Customizing Password AutoFill Rules

Modify the strong password rules for your app by adding your own restrictions.


While automatic strong passwords generated by Password AutoFill are designed to be robust, your app may require its own restrictions in order to remain compatible with other technologies.

To customize password rules for an automatically generated password, use the passwordRules property in UITextInputTraits or the passwordrules attribute in the HTML input element in your webpage.

The value for these both of these properties must follow the same set of restrictions in the following form:

required: (<identifier> | <character-class>), ..., (<identifier> | <character-class>); allowed: (<identifier> | <character-class>), ..., (<identifier> | <character-class>); max-consecutive: <non-negative-integer>

Use a combination of keywords to specify your rules:

  • Required or Allowed Keys: Use required if the restrictions must be followed by all passwords; use allowed if the restrictions specify a subset of allowed characters. If you don’t include the allowed property, all the required characters are permitted. If you include both properties, all the allowed and required characters are permitted. If neither are specified, then all ASCII printable characters are permitted

  • Character Classes: Use a combination of upper (A-Z), lower (a-z), digits (0-9), special (-~!@#$%^&*_+=`|(){}[:;"'<>,.? ] and space), ascii-printable (all ASCII printable characters), or unicode (all unicode characters).

  • Maximum Length Key: Use max-consecutive to specify the maximum length of consecutive characters in your password. If you have multiple max-consecutive properties in your rule, the minimum value of the properties will be applied. Without this property, the password can be of any length.

  • Custom Character Class: A <character-class> is a custom characters class. This property consists of a list of ASCII characters surrounded by square brackets. For example, [abc] only allows characters "a", "b", and "c".

  • Non-negative Integer Class: A <non-negative-integer> is a valid non-negative integer. This property is used to specify the max-consecutive property, since the maximum length can’t be negative.

The default password rule is applied without any definition for the password rules property. It allows all ASCII printable characters, written as allowed: ascii-printable.

You can combine these keywords to form your rule. Duplicate property values, empty character classes, and properties without a value are ignored. Don’t specify the pattern property if using password rules. If you have two password fields (one for the password, one for confirmation), you don’t need to specify password rules for both fields when the user enters a new password.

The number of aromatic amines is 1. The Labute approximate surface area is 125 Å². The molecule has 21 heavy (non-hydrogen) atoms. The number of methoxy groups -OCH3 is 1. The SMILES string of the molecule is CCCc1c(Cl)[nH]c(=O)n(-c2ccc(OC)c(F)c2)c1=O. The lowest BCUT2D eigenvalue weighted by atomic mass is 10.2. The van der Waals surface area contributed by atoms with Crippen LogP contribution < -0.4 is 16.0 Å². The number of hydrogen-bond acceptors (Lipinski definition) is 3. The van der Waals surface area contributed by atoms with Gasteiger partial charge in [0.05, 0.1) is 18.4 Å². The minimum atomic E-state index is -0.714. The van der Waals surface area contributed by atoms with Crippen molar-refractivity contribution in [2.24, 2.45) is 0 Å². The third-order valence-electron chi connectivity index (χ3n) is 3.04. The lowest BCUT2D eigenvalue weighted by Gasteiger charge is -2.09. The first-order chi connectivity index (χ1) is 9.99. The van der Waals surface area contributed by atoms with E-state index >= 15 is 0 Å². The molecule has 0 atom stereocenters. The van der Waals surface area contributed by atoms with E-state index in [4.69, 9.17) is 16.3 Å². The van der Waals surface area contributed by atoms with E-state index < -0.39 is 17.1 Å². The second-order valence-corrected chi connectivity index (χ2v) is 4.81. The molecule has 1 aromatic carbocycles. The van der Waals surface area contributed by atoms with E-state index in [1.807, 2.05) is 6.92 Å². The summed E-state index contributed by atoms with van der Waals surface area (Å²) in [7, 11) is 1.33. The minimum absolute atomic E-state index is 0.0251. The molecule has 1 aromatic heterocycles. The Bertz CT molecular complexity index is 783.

The specified password length can’t be less than 12, and the allowed characters must consist of at least 2 of the following classes: ASCII uppercase letters, ASCII lowercase letters, and digits. If your password restrictions don’t meet these guidelines after all the properties for your text field have been combined, they will be ignored by the user agent.

Construct a Password Rule

For example, say you want to require a password with at least eight characters consisting of a mix of uppercase and lowercase letters, at least one number, and at most two consecutive characters. You would add this markup:

<input type="password" minlength="8" passwordrules="required: upper; required: lower; required: digit; max-consecutive: 2">

To require at least one digit or one special character, but not both, add this to your markup:

<input type="password" minlength="8" passwordrules="required: upper; required: lower; required: digit, [-().&@?'#,/&quot;+]; max-consecutive: 2">

Or, you could require at least one of a set of special characters ( -().&@?’#,/“+) by adding this to your markup:

<input type="password" minlength="8" passwordrules="required: upper; required: lower; required: digit; required: [-().&@?'#,/&quot;+]; max-consecutive: 2">

Alternatively, to optionally allow one special character, add this to your markup:

<input type="password" minlength="8" passwordrules="required: upper; required: lower; required: digit; allowed: [-().&@?'#,/&quot;+]; max-consecutive: 2">

And as another example, to allow a password to contain an arbitrary mix of letters, numbers, and special characters, add this to your markup:

let newPasswordTextField = UITextField()
newPasswordTextField.passwordRules = UITextInputPasswordRules(descriptor: "allowed: upper, lower, digit, [-().&@?’#,/&quot;+]; minlength: 8;")

Specifying multiple character classes is equivalent to specifying one character class that represents the union of the characters in all character classes.

The exception to this equivalency is required. A password must contain at least one character in every specified required property. For example:

allowed: upper; allowed: lower <=> allowed: upper, lower
required: upper; required: lower <=> required: upper; required: lower

See Also

Password Rules


Requirements for passwords for your service to ensure iOS can generate compatible passwords for users.


A class that represents password rules for a text input field.